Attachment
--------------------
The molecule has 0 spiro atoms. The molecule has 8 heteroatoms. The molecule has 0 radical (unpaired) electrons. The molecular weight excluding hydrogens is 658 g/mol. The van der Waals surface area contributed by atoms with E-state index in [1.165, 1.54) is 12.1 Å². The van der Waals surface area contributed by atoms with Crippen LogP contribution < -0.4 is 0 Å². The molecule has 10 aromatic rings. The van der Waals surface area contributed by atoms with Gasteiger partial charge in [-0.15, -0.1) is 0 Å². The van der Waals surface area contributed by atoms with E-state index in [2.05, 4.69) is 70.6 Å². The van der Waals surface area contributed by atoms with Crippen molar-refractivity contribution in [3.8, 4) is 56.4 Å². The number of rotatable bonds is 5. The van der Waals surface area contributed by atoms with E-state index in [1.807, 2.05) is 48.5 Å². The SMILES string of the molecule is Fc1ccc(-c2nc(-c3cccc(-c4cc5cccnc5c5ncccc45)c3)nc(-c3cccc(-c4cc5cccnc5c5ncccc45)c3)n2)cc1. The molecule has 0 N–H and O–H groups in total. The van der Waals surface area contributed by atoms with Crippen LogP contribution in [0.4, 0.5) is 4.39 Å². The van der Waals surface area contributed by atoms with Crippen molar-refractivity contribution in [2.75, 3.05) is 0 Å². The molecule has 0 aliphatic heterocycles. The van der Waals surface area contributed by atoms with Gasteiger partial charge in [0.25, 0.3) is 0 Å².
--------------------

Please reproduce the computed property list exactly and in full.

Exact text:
The molecule has 0 spiro atoms. The molecule has 8 heteroatoms. The molecule has 0 radical (unpaired) electrons. The molecular weight excluding hydrogens is 658 g/mol. The van der Waals surface area contributed by atoms with E-state index in [1.165, 1.54) is 12.1 Å². The van der Waals surface area contributed by atoms with Crippen LogP contribution < -0.4 is 0 Å². The molecule has 10 aromatic rings. The van der Waals surface area contributed by atoms with Gasteiger partial charge in [-0.15, -0.1) is 0 Å². The van der Waals surface area contributed by atoms with E-state index in [2.05, 4.69) is 70.6 Å². The van der Waals surface area contributed by atoms with Crippen molar-refractivity contribution in [3.8, 4) is 56.4 Å². The number of rotatable bonds is 5. The van der Waals surface area contributed by atoms with E-state index in [1.807, 2.05) is 48.5 Å². The SMILES string of the molecule is Fc1ccc(-c2nc(-c3cccc(-c4cc5cccnc5c5ncccc45)c3)nc(-c3cccc(-c4cc5cccnc5c5ncccc45)c3)n2)cc1. The molecule has 0 N–H and O–H groups in total. The van der Waals surface area contributed by atoms with Crippen LogP contribution in [0.4, 0.5) is 4.39 Å². The van der Waals surface area contributed by atoms with Crippen molar-refractivity contribution in [2.75, 3.05) is 0 Å². The molecule has 0 aliphatic heterocycles. The van der Waals surface area contributed by atoms with Gasteiger partial charge in [0.25, 0.3) is 0 Å².